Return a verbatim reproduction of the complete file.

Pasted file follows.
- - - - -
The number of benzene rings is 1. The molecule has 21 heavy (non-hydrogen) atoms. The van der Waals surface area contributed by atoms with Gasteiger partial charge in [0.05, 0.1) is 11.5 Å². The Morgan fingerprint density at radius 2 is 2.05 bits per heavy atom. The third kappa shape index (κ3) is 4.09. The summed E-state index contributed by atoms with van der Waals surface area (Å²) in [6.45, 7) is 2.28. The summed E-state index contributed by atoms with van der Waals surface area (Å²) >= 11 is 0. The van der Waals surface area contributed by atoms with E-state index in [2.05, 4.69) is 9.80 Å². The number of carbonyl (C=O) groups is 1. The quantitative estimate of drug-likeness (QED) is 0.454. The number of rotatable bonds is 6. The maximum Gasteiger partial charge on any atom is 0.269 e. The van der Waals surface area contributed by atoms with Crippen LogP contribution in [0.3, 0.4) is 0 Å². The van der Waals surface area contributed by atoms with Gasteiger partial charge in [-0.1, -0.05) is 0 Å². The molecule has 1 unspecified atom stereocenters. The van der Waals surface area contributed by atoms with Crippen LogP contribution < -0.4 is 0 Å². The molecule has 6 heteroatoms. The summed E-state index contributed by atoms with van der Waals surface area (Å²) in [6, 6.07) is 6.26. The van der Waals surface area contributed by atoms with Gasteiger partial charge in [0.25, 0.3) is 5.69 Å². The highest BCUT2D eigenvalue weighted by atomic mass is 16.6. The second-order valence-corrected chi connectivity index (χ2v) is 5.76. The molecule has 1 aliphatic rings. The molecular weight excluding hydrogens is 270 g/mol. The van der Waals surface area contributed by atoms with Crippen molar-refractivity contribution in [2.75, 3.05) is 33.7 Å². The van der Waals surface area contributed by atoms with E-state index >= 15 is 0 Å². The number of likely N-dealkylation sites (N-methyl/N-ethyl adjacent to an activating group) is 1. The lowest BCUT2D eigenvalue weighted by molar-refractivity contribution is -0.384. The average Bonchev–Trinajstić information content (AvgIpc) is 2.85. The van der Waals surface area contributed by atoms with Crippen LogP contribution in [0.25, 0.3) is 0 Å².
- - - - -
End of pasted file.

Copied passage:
The number of benzene rings is 1. The molecule has 21 heavy (non-hydrogen) atoms. The van der Waals surface area contributed by atoms with Gasteiger partial charge in [0.05, 0.1) is 11.5 Å². The Morgan fingerprint density at radius 2 is 2.05 bits per heavy atom. The third kappa shape index (κ3) is 4.09. The summed E-state index contributed by atoms with van der Waals surface area (Å²) in [6.45, 7) is 2.28. The summed E-state index contributed by atoms with van der Waals surface area (Å²) >= 11 is 0. The van der Waals surface area contributed by atoms with E-state index in [2.05, 4.69) is 9.80 Å². The number of carbonyl (C=O) groups is 1. The quantitative estimate of drug-likeness (QED) is 0.454. The number of rotatable bonds is 6. The maximum Gasteiger partial charge on any atom is 0.269 e. The van der Waals surface area contributed by atoms with Crippen LogP contribution in [0.3, 0.4) is 0 Å². The van der Waals surface area contributed by atoms with Gasteiger partial charge in [-0.1, -0.05) is 0 Å². The molecule has 1 unspecified atom stereocenters. The van der Waals surface area contributed by atoms with Crippen LogP contribution < -0.4 is 0 Å². The molecule has 6 heteroatoms. The summed E-state index contributed by atoms with van der Waals surface area (Å²) in [6, 6.07) is 6.26. The van der Waals surface area contributed by atoms with Gasteiger partial charge in [0.25, 0.3) is 5.69 Å². The highest BCUT2D eigenvalue weighted by atomic mass is 16.6. The second-order valence-corrected chi connectivity index (χ2v) is 5.76. The molecule has 1 aliphatic rings. The molecular weight excluding hydrogens is 270 g/mol. The van der Waals surface area contributed by atoms with Crippen molar-refractivity contribution in [2.75, 3.05) is 33.7 Å². The van der Waals surface area contributed by atoms with E-state index >= 15 is 0 Å². The number of likely N-dealkylation sites (N-methyl/N-ethyl adjacent to an activating group) is 1. The lowest BCUT2D eigenvalue weighted by molar-refractivity contribution is -0.384. The average Bonchev–Trinajstić information content (AvgIpc) is 2.85. The van der Waals surface area contributed by atoms with Crippen LogP contribution in [0.25, 0.3) is 0 Å².